1960-1966:Tony Crossland(Labour)
1962:Reginald Maudling(Conservative)
1966-1975:Alan Clark(Conservative)
1966:Tony Crossland(Labour)
1970:James Callaghan(Labour)
1975-1983:Tony Benn(Labour)
1975:Alan Clark(Conservative)
1979:Enoch Powell(Conservative),Anthony Meyer(Liberal)
1983-1990:Jim Prior(Conservative)
1983:Bernie Grant(Labour)
1987:Bernie Grant(Labour)
1990:Kate Hoey(Labour)
1990-1998:Norman Fowler(Conservative)
1994:Margaret Beckett(Labour)
1998-2003:Jack Straw(Labour)
1998:Norman Fowler(Conservative)
2002:Iain Duncan Smith(Conservative),Tony Banks(Green)
2003-2011:Andrew Lloyd Webber(Conservative)
2003:Roy Hattersley(Labour),John Major(True Tory)
2007:Alistair Darling(Labour)
2011-2019:Hilary Benn(Labour)
2011:Theresa May(Conservative)
2015:Sajid Javid(Conservative)
2019-Present:Keir Starmer(Labour)
2019:David Davis(Conservative)


If you understand what stands in for what ,I'll shake your hands

 
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iupius

Captain Foresight at PMQs with a steel chair
Guess the Stand In:Close to impossible

1945-1953:Clement Atlee(Labour)

1945:Winston Churchill(Conservative)
1950:Winston Churchill(Conservative)
1951:Winston Churchill(Conservative)
1952:Winston Churchill(Conservative)

Is it just me or is the formatting of this post really messed up? Have been seeing quite a few posts recently with elections/defeated candidates heavily (some might say unnecessarily) indented, not sure if it's a problem with my settings or whether this is new trend.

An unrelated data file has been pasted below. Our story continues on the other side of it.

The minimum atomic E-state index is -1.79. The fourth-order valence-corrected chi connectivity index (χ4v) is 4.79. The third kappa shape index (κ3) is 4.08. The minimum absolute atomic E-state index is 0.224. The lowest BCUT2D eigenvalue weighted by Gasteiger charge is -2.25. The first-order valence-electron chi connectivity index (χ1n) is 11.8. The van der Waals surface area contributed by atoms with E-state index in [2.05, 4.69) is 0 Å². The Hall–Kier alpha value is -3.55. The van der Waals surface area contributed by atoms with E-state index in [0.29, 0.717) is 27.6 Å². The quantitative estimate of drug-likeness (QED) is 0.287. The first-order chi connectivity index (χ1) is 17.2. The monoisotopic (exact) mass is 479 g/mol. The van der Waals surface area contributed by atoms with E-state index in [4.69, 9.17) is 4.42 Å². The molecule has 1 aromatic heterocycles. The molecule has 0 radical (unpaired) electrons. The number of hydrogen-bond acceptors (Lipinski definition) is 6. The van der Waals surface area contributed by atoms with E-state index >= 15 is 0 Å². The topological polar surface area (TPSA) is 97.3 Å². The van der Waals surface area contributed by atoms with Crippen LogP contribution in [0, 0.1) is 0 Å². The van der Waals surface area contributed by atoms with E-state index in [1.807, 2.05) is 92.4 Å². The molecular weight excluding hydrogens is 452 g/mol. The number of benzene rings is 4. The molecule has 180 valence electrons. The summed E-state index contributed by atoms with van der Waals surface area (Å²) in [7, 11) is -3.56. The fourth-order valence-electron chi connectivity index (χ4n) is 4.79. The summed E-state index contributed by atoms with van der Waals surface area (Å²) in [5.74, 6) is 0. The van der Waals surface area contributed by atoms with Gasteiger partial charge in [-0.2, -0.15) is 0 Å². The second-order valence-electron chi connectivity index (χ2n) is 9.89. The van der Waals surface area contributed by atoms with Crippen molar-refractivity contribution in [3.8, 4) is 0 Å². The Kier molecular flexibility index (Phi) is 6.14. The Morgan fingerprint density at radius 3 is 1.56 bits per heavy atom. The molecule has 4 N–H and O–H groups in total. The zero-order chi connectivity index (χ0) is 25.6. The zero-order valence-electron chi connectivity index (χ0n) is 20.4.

Excelsior

Active member
Guess the Stand In:Close to impossible

1945-1953:Clement Atlee(Labour)

1945:Winston Churchill(Conservative)
1950:Winston Churchill(Conservative)
1951:Winston Churchill(Conservative)
1952:Winston Churchill(Conservative)
1953-1958:Duncan Sandys(Conservative)
1953:Clement Atlee(Labour)
1958-1960:William Wedgewood Benn(Labour) ±
1958:Duncan Sandys(Conservative)
1960-1966:Tony Crossland(Labour)
1962:Reginald Maudling(Conservative)
1966-1975:Alan Clark(Conservative)
1966:Tony Crossland(Labour)
1970:James Callaghan(Labour)
1975-1983:Tony Benn(Labour)
1975:Alan Clark(Conservative)
1979:Enoch Powell(Conservative),Anthony Meyer(Liberal)
1983-1990:Jim Prior(Conservative)
1983:Bernie Grant(Labour)
1987:Bernie Grant(Labour)
1990:Kate Hoey(Labour)
1990-1998:Norman Fowler(Conservative)
1994:Margaret Beckett(Labour)
1998-2003:Jack Straw(Labour)
1998:Norman Fowler(Conservative)
2002:Iain Duncan Smith(Conservative),Tony Banks(Green)
2003-2011:Andrew Lloyd Webber(Conservative)
2003:Roy Hattersley(Labour),John Major(True Tory)
2007:Alistair Darling(Labour)
2011-2019:Hilary Benn(Labour)
2011:Theresa May(Conservative)
2015:Sajid Javid(Conservative)
2019-Present:Keir Starmer(Labour)
2019:David Davis(Conservative)


If you understand what stands in for what ,I'll shake your hands

Governors of California